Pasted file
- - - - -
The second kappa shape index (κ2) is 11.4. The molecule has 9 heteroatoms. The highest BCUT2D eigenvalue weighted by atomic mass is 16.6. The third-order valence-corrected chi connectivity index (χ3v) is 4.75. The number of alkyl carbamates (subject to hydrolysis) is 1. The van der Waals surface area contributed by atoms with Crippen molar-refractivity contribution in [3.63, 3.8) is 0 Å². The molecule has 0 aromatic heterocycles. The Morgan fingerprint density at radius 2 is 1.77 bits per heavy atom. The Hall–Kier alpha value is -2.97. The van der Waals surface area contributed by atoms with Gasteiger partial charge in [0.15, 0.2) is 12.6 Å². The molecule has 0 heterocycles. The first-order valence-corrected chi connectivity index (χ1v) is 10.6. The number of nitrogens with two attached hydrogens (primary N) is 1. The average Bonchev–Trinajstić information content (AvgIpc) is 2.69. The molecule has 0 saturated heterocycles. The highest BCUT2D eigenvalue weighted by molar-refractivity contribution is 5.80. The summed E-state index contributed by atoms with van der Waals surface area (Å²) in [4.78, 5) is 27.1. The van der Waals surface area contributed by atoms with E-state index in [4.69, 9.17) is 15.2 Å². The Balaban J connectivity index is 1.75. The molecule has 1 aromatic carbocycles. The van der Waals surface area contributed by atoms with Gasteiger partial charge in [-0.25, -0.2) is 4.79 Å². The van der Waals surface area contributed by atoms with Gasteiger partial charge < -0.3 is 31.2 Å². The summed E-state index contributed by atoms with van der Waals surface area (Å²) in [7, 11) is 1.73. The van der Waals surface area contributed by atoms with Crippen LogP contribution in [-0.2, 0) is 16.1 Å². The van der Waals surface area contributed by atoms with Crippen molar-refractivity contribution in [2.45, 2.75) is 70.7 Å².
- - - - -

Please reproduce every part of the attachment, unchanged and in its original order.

The second kappa shape index (κ2) is 11.4. The molecule has 9 heteroatoms. The highest BCUT2D eigenvalue weighted by atomic mass is 16.6. The third-order valence-corrected chi connectivity index (χ3v) is 4.75. The number of alkyl carbamates (subject to hydrolysis) is 1. The van der Waals surface area contributed by atoms with Crippen molar-refractivity contribution in [3.63, 3.8) is 0 Å². The molecule has 0 aromatic heterocycles. The Morgan fingerprint density at radius 2 is 1.77 bits per heavy atom. The Hall–Kier alpha value is -2.97. The van der Waals surface area contributed by atoms with Gasteiger partial charge in [0.15, 0.2) is 12.6 Å². The molecule has 0 heterocycles. The first-order valence-corrected chi connectivity index (χ1v) is 10.6. The number of nitrogens with two attached hydrogens (primary N) is 1. The average Bonchev–Trinajstić information content (AvgIpc) is 2.69. The molecule has 0 saturated heterocycles. The highest BCUT2D eigenvalue weighted by molar-refractivity contribution is 5.80. The summed E-state index contributed by atoms with van der Waals surface area (Å²) in [4.78, 5) is 27.1. The van der Waals surface area contributed by atoms with E-state index in [4.69, 9.17) is 15.2 Å². The Balaban J connectivity index is 1.75. The molecule has 1 aromatic carbocycles. The van der Waals surface area contributed by atoms with Gasteiger partial charge in [-0.25, -0.2) is 4.79 Å². The van der Waals surface area contributed by atoms with Gasteiger partial charge < -0.3 is 31.2 Å². The summed E-state index contributed by atoms with van der Waals surface area (Å²) in [7, 11) is 1.73. The van der Waals surface area contributed by atoms with Crippen LogP contribution in [-0.2, 0) is 16.1 Å². The van der Waals surface area contributed by atoms with Crippen molar-refractivity contribution in [2.45, 2.75) is 70.7 Å².